Watch/listen here (dubbed into Spanish):
Good morning from Chicago!
Humans are worse than we may think at addressing impactful, obvious, probable dangers: think of a two-ton, gray rhino charging our way. One of these, climate change, threatens to destroy us if we fail to act quickly enough. But we are not condemned to fail. We not only can get out of the way, but can use the power of this gray rhino to make the world better.
Investors who consider environmental, social, and governance factors in their decisions recognize this challenge – the “E” part of ESG. You see the financial risks of failing to do so and the benefits that can come from the needed energy transition.
Your early action has helped others to see that too. Over the last 18 months, money has poured into ESG funds. More and more companies are disclosing their climate risks and impact. And finance ministers of G7 countries recently agreed to require disclosure of climate risks.
Despite these advances, the climate crisis is accelerating even faster than scientists feared, with new record temperatures and increasingly extreme weather.
The Intergovernmental Panel on Climate Change now estimates that limiting global average temperature increases to 1.5C requires reducing greenhouse gas emissions by 45 percent this decade. Yet a new UN report warns that without dramatic changes, these emissions will rise 16% by 2030. We are on a road to catastrophe.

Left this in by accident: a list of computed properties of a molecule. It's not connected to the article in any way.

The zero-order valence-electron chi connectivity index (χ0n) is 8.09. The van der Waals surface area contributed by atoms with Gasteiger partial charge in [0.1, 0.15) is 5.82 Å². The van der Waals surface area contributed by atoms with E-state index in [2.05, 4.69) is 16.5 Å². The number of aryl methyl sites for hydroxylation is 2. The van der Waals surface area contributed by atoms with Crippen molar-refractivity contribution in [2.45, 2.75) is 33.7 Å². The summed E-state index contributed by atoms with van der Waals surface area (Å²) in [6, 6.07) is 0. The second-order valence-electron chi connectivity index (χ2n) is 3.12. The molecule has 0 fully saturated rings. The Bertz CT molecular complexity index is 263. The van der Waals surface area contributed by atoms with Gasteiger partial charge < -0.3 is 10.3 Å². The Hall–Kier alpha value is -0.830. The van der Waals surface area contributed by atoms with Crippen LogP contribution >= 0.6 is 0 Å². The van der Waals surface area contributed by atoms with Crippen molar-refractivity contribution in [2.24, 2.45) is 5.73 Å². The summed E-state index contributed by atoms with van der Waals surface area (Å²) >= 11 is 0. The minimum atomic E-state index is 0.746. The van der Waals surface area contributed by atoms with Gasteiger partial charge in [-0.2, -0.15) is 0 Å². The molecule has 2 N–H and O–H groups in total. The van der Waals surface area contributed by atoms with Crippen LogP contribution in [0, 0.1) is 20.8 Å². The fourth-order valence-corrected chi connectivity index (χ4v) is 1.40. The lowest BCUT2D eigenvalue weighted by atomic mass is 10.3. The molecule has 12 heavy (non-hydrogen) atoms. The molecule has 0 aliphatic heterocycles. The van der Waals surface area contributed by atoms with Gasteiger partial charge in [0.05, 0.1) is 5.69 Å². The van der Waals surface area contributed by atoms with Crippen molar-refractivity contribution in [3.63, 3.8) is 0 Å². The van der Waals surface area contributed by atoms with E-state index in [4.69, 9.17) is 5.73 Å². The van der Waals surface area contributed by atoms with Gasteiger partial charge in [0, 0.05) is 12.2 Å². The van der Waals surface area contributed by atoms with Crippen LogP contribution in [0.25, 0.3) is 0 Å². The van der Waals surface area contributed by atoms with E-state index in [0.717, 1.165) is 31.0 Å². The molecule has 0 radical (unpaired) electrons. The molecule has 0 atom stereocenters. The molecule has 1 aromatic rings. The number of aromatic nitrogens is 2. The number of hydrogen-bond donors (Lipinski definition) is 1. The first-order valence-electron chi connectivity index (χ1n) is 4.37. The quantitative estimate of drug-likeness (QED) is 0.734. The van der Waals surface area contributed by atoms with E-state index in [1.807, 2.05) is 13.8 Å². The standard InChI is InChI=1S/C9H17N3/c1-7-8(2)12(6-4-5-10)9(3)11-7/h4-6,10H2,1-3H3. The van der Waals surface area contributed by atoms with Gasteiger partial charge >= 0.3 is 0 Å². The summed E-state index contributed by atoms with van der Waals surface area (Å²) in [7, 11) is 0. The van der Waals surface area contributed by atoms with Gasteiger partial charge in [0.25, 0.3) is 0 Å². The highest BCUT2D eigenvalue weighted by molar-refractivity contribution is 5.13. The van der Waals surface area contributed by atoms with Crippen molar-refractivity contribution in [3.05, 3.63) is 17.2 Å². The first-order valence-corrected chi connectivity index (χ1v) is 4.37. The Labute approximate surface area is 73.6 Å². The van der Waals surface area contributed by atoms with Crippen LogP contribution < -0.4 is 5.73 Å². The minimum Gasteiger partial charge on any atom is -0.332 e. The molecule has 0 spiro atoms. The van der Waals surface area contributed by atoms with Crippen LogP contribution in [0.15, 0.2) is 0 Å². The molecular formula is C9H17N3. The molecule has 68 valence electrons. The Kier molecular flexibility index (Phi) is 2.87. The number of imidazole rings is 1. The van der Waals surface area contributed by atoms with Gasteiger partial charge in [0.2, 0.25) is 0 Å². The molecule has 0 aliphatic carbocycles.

At the same time, the ESG world faces its own gray rhinos. Greenwashing cynics use ESG marketing as a cover up for business as usual. There are concerns about how effective ESG is and can be. And the size of the challenge can be daunting as governments and banks continue to spend more on fossil fuel investments and subsidies than on the clean energy transition.
These issues make it urgent to become even more ambitious in confronting the climate crisis.
What does that mean? Here are a few ideas.
- Setting aside vague net-zero statements in favor of specific targets, being transparent about the steps needed will take to achieve those goals, and being accountable for meeting them.
- Advocating for interventions that only governments can do, like setting and enforcing standards, putting a realistic price on carbon emissions, and ending subsidies to fossil fuels.
- Pushing companies to integrate ESG best practices across their operations to reduce their climate impact.
The ESG community has been quick to embrace the central goal of gray rhino theory: rejecting denial and moving toward action. It’s now time to re-evaluate which actions are working or not to avert the climate gray rhino